NEW ORLEANS -- Fresh off a 10-nation tour and facing a federal investigation into his handling of public library donations, Grammy-winning trumpeter Irvin Mayfield has resigned as a professor at the University of New Orleans.

Meanwhile, WWL-TV — which reported in May that Mayfield and his business partner, Ronald Markham, had changed the rules of the city's public library support foundation to steer at least $863,000 to their Jazz Orchestra — found archived city documents indicating that the Jazz Orchestra took a portion of a $125,000 grant for organizing the grand opening of the Mahalia Jackson Theater for the Performing Arts and used it to pay its musicians for a Jazz Fest concert and for recording the album that won the Grammy.

Before he resigned from UNO, Mayfield had been making $63,000 a year from the cash-strapped public university to teach two courses and head up the school's New Orleans Jazz Institute. That has no relation to Mayfield's New Orleans Jazz Orchestra, a private nonprofit, but NOJO's director of programming, Stephanie Mayne, also received a $45,000 salary from UNO to serve as Mayfield's university assistant. That's more than some professors make.

UNO's dean of Liberal Arts, Kevin Graves, said both Mayfield and Mayne resigned voluntarily last week, two weeks before fall classes were to begin. Graves said the university did not pressure them to resign, even though the university just underwent millions of dollars in forced cuts. Government watchdog Rafael Goyeneche questioned whether the school could afford Mayfield's salary in a WWL-TV report in May.

Mayfield, who does not have a college degree, has been teaching a humanities class called "New Orleans as Discourse" as well as a music class. Seven students had signed up for the humanities class but nobody had registered to take the music class, said Charles Taylor, director of the music department.

Mayfield resigned due to "scheduling conflicts," according to a statement from NOJO spokesman Malcolm Ehrhardt. He said the UNO Jazz Institute would continue to offer free Saturday music school, jazz summer camps and commission works from UNO professors, in spite of Mayfield's departure. Graves, however, said the Jazz Institute's future has not yet been determined by university leadership.

Graves said Mayne was hired by a selection committee, which interviewed several candidates after publicly advertising the position of Mayfield's assistant. He did not comment on the fact that she also works for Mayfield's orchestra.

WWL-TV has been seeking answers for months about NOJO's use of the grant for the Mahalia Jackson Theater opening. Ehrhardt's statement Monday reiterated the nonprofit's previous position that it is taking questions seriously but will not comment until an internal investigation into its finances is complete.

The records in the City Archives show that in December 2008, then-Mayor Ray Nagin, Mayfield's political patron, awarded NOJO $125,000 to run grand opening ceremonies for the Mahalia Jackson, which reopened with fanfare in January 2009.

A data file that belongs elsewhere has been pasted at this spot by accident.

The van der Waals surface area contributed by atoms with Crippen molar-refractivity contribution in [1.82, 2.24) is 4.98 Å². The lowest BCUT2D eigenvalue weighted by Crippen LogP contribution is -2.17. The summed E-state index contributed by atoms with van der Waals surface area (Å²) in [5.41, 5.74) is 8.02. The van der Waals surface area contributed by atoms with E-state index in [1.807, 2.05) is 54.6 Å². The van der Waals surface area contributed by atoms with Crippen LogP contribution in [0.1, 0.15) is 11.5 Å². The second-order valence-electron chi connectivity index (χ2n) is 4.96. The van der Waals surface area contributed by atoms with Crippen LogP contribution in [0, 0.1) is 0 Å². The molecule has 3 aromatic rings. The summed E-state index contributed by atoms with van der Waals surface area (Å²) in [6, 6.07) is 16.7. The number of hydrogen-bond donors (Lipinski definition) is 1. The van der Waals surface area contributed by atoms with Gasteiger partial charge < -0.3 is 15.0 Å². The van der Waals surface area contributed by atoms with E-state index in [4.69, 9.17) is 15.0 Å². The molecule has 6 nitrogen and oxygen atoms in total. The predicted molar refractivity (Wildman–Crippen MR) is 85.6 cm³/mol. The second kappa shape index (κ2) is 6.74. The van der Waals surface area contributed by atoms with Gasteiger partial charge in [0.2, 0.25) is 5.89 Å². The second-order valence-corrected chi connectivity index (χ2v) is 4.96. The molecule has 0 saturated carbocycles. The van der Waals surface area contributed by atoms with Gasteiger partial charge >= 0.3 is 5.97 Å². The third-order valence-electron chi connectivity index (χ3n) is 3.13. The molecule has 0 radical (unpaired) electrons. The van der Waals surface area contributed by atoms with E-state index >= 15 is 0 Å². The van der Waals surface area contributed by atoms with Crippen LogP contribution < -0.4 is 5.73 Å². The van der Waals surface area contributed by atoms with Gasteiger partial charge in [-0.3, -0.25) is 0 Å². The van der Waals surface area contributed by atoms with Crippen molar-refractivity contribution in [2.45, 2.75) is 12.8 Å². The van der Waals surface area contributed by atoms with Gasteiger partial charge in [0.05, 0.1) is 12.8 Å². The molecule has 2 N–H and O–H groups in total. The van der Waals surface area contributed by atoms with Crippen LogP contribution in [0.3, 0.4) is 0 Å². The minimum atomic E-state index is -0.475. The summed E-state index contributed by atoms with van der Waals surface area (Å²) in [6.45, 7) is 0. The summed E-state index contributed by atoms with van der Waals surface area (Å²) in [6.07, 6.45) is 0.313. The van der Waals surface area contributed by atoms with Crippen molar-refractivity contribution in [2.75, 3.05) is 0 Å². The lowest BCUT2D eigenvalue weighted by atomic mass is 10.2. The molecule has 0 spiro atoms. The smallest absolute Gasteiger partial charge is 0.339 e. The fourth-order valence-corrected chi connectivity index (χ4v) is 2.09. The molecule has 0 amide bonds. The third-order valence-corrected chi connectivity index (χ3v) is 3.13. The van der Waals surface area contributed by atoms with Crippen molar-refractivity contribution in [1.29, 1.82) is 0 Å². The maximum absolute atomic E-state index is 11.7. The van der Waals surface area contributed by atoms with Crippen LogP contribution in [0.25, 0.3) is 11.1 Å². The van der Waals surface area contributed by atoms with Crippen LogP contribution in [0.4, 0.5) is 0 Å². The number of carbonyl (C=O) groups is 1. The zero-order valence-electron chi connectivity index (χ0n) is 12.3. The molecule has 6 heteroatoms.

The money was the first of several grants Nagin gave NOJO from the Wisner Foundation, which donates money each year which the mayor of New Orleans can use for grants to nonprofits and public entities for beautification, education, recreation or human services.

NOJO spent $101,731 of its grant to pay a ballet company, a public relations firm, a graphic designer and musicians — including Irma Thomas, Jeremy Davenport and the NOJO band itself — for participating in the event. But records from 2010 also show that the $23,269 left over was used to pay its own musicians for two unrelated performances in 2009: the recording of the Book One CD that won a 2010 Grammy Award, and a Jazz Fest concert.

After a series of stories by WWL-TV in May, Mayfield canceled several public appearances and was uninvited from the kickoff of the city's tricentennial celebration, although the invitation promised he would perform and the event was held at NOJO's Jazz Market, where a huge image of Mayfield hangs on the wall.

Mayfield and NOJO then embarked on a 10-nation tour of Europe, Australia, South America and Canada. His first show back at Irvin Mayfield's Jazz Playhouse at the Royal Sonesta Hotel was last week. WWL-TV again tried to interview him, but he slipped out a side exit. Asked why he wouldn't answer questions about the NOJO money, Markham shouted, "I have no answers for you, sir!"

Bill Summers, who helped give Mayfield his first big break with Los Hombres Calientes in the 1990s, said the music community has been rocked by the revelations and Mayfield needs to stop avoiding the issue.

"If you really, really care about what's going on in the community, the house is on fire. Then you put the fire out. But you can't find him. The fire chief is missing," said Summers, who said Mayfield and Markham forced him out of Los Hombres Calientes after the group won a Billboard Award. "If it were I, I'd be in the street, confronting the people or talking and explaining myself, and/or apologizing."